Erik and Mona visited Gran Canaria (Canary Islands) 70 times in the last 46 years and recently received an award from the island’s government. The draw of a welcoming, warm and healthy climate, as well as tennis and long, leisurely evenings spent with good friends has ensured the return of this 80-year-old Swedish couple to their favorite destination time and time again. The couple regards Gran Canaria as their second home.
This feeling is very familiar to me. My partner and I arrived for a one-week holiday on the island many years ago and immediately felt at home. I still remember the dread of returning to the UK and the deep longing of wanting to remain on the island forever, as I was forcibly propelled up the aircraft steps for the dreaded flight back home to the UK Weeks later we returned to the island again. Each year, wherever our holiday plans took us, we would always ensure that we returned to the island for as many visits as we could afford. Eventually of course, it was a deep longing to find work and to make our permanent home on the island, which seemed impossible at the time. However, hard work and good fortune eventually brought us to our favorite destination.
Many people have a deep sense of longing for a particular destination. It may be the South of France, Spain’s Costa Blanca, Portugal’s Algarve or maybe Thailand. It is almost as if we feel that we belong in a certain place rather than where we currently live through an accident of birth. The symptoms are easy to spot and we have many friends who seem to have caught this particular disease. It usually begins with a deep sense of longing to return to a particular destination, and the feeling, which is very hard to explain, that you are almost being drawn there. Regular holidays are just the start, and it may be that the ‘holiday romance’ repeated time and time again with a particular destination is all that is required. No commitment, no ties, just a sensuous flirtation and a brief affair.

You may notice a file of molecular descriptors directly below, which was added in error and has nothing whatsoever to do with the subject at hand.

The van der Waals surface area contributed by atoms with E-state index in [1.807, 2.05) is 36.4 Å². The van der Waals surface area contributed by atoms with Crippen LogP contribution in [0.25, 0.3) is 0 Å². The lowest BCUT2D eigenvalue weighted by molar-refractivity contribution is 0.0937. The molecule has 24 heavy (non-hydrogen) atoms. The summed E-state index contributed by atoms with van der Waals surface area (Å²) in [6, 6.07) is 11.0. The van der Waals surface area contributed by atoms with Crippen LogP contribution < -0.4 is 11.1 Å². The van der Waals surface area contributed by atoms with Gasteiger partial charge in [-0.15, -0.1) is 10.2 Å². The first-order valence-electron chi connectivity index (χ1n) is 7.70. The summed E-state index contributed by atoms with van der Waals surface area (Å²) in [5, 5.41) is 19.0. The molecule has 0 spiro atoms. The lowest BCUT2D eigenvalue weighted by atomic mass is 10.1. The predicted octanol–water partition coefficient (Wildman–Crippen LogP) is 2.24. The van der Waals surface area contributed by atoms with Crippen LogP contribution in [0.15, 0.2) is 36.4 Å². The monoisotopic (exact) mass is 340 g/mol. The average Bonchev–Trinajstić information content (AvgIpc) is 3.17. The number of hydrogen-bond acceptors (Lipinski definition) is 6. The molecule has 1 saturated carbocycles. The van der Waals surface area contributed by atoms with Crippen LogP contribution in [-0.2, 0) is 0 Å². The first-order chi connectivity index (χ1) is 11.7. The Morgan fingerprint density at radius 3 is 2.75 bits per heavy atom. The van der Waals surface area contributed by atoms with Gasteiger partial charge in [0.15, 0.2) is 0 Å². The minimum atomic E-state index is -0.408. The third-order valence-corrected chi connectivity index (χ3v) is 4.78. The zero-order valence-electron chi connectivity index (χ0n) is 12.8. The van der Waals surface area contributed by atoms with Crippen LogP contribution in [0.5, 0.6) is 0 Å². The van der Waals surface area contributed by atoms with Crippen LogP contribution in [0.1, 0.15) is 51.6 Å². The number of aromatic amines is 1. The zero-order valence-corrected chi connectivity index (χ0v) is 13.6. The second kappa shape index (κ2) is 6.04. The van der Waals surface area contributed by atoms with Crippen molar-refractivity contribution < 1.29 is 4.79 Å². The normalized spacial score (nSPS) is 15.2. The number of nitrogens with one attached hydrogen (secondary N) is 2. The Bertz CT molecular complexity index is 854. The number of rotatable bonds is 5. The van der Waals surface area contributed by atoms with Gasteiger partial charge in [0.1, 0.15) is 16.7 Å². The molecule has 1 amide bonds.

If this ‘holiday affair’ evolves into several visits each year, staying at and visiting the same favorite places, eating in the same familiar restaurants, regularly collecting local magazines and newspapers “Just to see what the cost of housing is over here”, the unsuspecting expat should be extremely careful as these are just some of the early symptoms of the unsuspecting expat. The danger signs are very real when they begin regularly looking at the property advertisements in newspapers and magazines. This usually extends quickly into peering longingly into the windows of estate agents, or possibly going inside to ask a few questions. Once they find that perfect spot by the beach, in the mountains, by the lake or wherever they may seek their own personal paradise, they are hooked. The best thing to do is to finally admit that they have caught the disease and just do whatever it takes to make it happen and begin to live their dream. Recognize the symptoms?
Although our Swedish octogenarian couple maintains a home in Sweden and visit the island regularly for holidays each year, it is clear that they are islanders in all but name. Mind you, Erik also pointed out that they come from Scandinavia where they live about 24 degrees below zero … and it is very cold. “Believe me,” he went on to say, “here we have a wonderful climate with a very friendly and nice people.” I guess that with temperatures that cold there is a major incentive to escape to the sun.